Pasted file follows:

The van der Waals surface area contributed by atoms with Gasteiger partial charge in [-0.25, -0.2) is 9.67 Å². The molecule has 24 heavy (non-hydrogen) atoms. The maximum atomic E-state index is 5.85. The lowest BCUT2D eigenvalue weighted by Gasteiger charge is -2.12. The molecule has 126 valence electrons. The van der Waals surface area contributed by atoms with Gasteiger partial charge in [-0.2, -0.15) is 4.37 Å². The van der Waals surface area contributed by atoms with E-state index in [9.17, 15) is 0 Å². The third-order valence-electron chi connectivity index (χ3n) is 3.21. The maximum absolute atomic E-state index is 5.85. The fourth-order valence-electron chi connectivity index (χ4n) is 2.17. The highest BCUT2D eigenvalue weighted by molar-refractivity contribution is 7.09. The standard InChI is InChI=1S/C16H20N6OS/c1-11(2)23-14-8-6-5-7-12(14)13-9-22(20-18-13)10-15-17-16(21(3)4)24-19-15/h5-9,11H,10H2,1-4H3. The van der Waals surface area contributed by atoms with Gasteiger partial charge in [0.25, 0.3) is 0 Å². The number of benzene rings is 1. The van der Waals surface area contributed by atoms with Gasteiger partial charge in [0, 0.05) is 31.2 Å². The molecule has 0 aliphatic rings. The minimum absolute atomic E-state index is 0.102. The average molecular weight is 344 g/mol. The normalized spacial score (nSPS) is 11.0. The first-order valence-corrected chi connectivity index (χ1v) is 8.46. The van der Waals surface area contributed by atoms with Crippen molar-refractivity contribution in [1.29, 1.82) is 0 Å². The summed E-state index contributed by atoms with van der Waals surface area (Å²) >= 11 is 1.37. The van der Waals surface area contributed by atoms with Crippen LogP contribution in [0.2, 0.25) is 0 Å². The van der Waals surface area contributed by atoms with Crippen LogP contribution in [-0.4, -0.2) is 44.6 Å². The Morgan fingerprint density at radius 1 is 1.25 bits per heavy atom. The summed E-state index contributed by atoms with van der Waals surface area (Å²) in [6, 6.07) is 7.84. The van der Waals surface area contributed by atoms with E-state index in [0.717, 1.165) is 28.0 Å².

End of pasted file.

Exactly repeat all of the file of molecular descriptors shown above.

The van der Waals surface area contributed by atoms with Gasteiger partial charge in [-0.25, -0.2) is 9.67 Å². The molecule has 24 heavy (non-hydrogen) atoms. The maximum atomic E-state index is 5.85. The lowest BCUT2D eigenvalue weighted by Gasteiger charge is -2.12. The molecule has 126 valence electrons. The van der Waals surface area contributed by atoms with Gasteiger partial charge in [-0.2, -0.15) is 4.37 Å². The van der Waals surface area contributed by atoms with E-state index in [9.17, 15) is 0 Å². The third-order valence-electron chi connectivity index (χ3n) is 3.21. The maximum absolute atomic E-state index is 5.85. The fourth-order valence-electron chi connectivity index (χ4n) is 2.17. The highest BCUT2D eigenvalue weighted by molar-refractivity contribution is 7.09. The standard InChI is InChI=1S/C16H20N6OS/c1-11(2)23-14-8-6-5-7-12(14)13-9-22(20-18-13)10-15-17-16(21(3)4)24-19-15/h5-9,11H,10H2,1-4H3. The van der Waals surface area contributed by atoms with Gasteiger partial charge in [0.25, 0.3) is 0 Å². The number of benzene rings is 1. The van der Waals surface area contributed by atoms with Gasteiger partial charge in [0, 0.05) is 31.2 Å². The molecule has 0 aliphatic rings. The minimum absolute atomic E-state index is 0.102. The average molecular weight is 344 g/mol. The normalized spacial score (nSPS) is 11.0. The first-order valence-corrected chi connectivity index (χ1v) is 8.46. The van der Waals surface area contributed by atoms with Crippen molar-refractivity contribution in [1.29, 1.82) is 0 Å². The summed E-state index contributed by atoms with van der Waals surface area (Å²) >= 11 is 1.37. The van der Waals surface area contributed by atoms with Crippen LogP contribution in [0.2, 0.25) is 0 Å². The van der Waals surface area contributed by atoms with Crippen LogP contribution in [-0.4, -0.2) is 44.6 Å². The Morgan fingerprint density at radius 1 is 1.25 bits per heavy atom. The summed E-state index contributed by atoms with van der Waals surface area (Å²) in [6, 6.07) is 7.84. The van der Waals surface area contributed by atoms with E-state index in [0.717, 1.165) is 28.0 Å².